Federal Judge Awards Sanctions Against the CFPB

CFPB

On August 25, 2017, Judge Story, United States District Judge for the Northern District of Georgia, ordered sanctions against the Consumer Financial Protection Bureau (CFPB) and dismissed five defendants from a matter filed against various debt collectors, 1:15-CV-859-RWS, ECF No. 436.

In its complaint, the CFPB alleges that several individuals (debt collectors)  created limited liability companies in Georgia and New York to perpetrate a debt-collection scheme targeting millions of consumers.  The CFPB claims that the debt collectors then used a telecommunications provider to broadcast millions of threatening and false statements to consumers in telephone calls and messages.  The CFPB further asserts that the debt collectors used four payment processors to withdraw funds from consumers’ accounts.  Based on this factual background, the CFPB claims that the telecommunications provider and the payment processors violated the Consumer Financial Protection Act (CFPA), 12 U.S.C. §§ 5531, 5536(a) by providing substantial assistance to the debt collectors’ unfair or deceptive conduct and by engaging in unfair acts or practices.

The payment processors and the telecommunications provider defendants brought motions for sanctions under Rule 11 of the Federal Rules of Civil Procedure (which was denied) and under Rule 37 of the Federal Rules of Civil Procedure.  According to the motions, the CFPB initially refused to sit for a 30(b)(6) deposition.  The Court subsequently ordered the CFPB to sit for a deposition, entering a protective order that allowed the defendants to inquire into “factual matters.”  ECF No. 436 at 4.; see also ECF No. 316.

At the CFPB’s first noticed 30(b)(6) deposition, the witness was then instructed not to answer questions about factual matters on the basis of privilege.  The issue was again brought before the Court, which ordered that “factual support for contentions is an area of inquiry that’s appropriate,” and permitted the deposition to proceed with questioning at to the facts relating to CFPB’s claim that debt collectors knowingly committed certain unlawful conduct, the factual bases and sources of facts for each and every allegation in the complaint, and any and all facts obtained by the CFPB through its investigation and/or that were pleaded in its​ complaint.  ECF No. 436 at 5-7; see also Doc. No. 397-5 at 27:24-25.  The CFPB continued to sit for several other depositions and continued to refuse to answer certain questions, asserting privilege.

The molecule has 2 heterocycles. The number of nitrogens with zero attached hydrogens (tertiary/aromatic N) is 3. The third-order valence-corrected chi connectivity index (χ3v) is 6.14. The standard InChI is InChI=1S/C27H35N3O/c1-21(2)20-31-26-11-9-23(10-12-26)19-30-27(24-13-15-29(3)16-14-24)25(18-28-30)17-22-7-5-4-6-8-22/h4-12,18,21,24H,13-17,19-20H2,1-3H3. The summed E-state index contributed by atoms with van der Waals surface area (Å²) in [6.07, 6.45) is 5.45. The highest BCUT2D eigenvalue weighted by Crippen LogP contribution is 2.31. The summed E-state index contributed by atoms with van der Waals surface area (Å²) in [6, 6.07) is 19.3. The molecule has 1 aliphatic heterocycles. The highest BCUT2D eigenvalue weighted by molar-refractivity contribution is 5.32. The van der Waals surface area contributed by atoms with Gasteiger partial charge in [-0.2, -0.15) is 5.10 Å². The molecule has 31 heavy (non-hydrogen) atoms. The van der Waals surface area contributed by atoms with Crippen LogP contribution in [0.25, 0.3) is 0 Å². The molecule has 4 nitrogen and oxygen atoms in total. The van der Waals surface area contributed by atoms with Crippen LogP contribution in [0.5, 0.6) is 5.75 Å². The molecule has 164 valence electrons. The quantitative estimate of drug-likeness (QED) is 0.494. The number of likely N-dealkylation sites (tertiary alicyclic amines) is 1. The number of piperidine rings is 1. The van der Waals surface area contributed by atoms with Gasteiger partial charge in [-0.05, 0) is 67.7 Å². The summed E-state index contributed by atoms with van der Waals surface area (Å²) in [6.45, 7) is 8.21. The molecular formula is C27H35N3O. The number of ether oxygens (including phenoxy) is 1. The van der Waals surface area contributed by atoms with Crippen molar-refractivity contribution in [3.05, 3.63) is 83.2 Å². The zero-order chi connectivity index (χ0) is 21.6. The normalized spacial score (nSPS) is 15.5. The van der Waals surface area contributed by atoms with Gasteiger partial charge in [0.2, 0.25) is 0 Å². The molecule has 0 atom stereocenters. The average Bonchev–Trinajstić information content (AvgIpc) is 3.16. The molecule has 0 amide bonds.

Based on the CFPB’s continued refusal to answer questions regarding factual matters underpinning the CFPB’s claims against them, the payment processors and the telecommunications providers brought the Rule 37 motions.  In determining sanctions were appropriate, the Court first found that the CFPB used extensive improper “memory aids” in its depositions, which the Court “characterized as “scripts,” including a forty-five minute scripted response the witness read into the record.  ECF No. 436 at 13.  The Court then found the CFPB asserted improper work-product objections and instructed the witness to answer on topics the Court had previously found were appropriate factual questions.  Id. at 17-20.

In awarding sanctions, the Court found the “CFPB willfully violated the Court’s repeated instructions to identify for Defendants the factual bases for its claims and that, in each deposition, it willfully failed to present a knowledgeable 30(b)(6) witness.”  Id. at 21.  As the Court was “not optimistic that reopening the deposition would be fruitful,” the Court instead granted the motion for sanctions under Rule 37, and dismissed the payment processors and the telecommunications providers after “having stricken all the claims against them.”  Id. at 22.

 

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